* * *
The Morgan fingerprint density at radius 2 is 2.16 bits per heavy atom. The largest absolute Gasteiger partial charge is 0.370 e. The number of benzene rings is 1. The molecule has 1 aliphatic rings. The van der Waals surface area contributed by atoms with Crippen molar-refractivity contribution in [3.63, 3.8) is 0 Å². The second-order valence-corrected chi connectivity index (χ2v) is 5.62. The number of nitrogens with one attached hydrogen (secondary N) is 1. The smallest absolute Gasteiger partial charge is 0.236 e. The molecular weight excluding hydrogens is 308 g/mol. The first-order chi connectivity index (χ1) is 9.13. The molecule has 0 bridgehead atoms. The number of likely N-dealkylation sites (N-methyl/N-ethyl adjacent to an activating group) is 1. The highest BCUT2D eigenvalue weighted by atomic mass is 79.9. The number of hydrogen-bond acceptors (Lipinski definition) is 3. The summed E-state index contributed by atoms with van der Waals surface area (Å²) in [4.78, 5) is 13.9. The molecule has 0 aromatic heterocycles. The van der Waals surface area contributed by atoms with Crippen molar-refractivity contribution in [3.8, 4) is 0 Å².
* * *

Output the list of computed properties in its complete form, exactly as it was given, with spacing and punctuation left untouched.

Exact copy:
The Morgan fingerprint density at radius 2 is 2.16 bits per heavy atom. The largest absolute Gasteiger partial charge is 0.370 e. The number of benzene rings is 1. The molecule has 1 aliphatic rings. The van der Waals surface area contributed by atoms with Crippen molar-refractivity contribution in [3.63, 3.8) is 0 Å². The second-order valence-corrected chi connectivity index (χ2v) is 5.62. The number of nitrogens with one attached hydrogen (secondary N) is 1. The smallest absolute Gasteiger partial charge is 0.236 e. The molecular weight excluding hydrogens is 308 g/mol. The first-order chi connectivity index (χ1) is 9.13. The molecule has 0 bridgehead atoms. The number of likely N-dealkylation sites (N-methyl/N-ethyl adjacent to an activating group) is 1. The highest BCUT2D eigenvalue weighted by atomic mass is 79.9. The number of hydrogen-bond acceptors (Lipinski definition) is 3. The summed E-state index contributed by atoms with van der Waals surface area (Å²) in [4.78, 5) is 13.9. The molecule has 0 aromatic heterocycles. The van der Waals surface area contributed by atoms with Crippen molar-refractivity contribution in [3.8, 4) is 0 Å².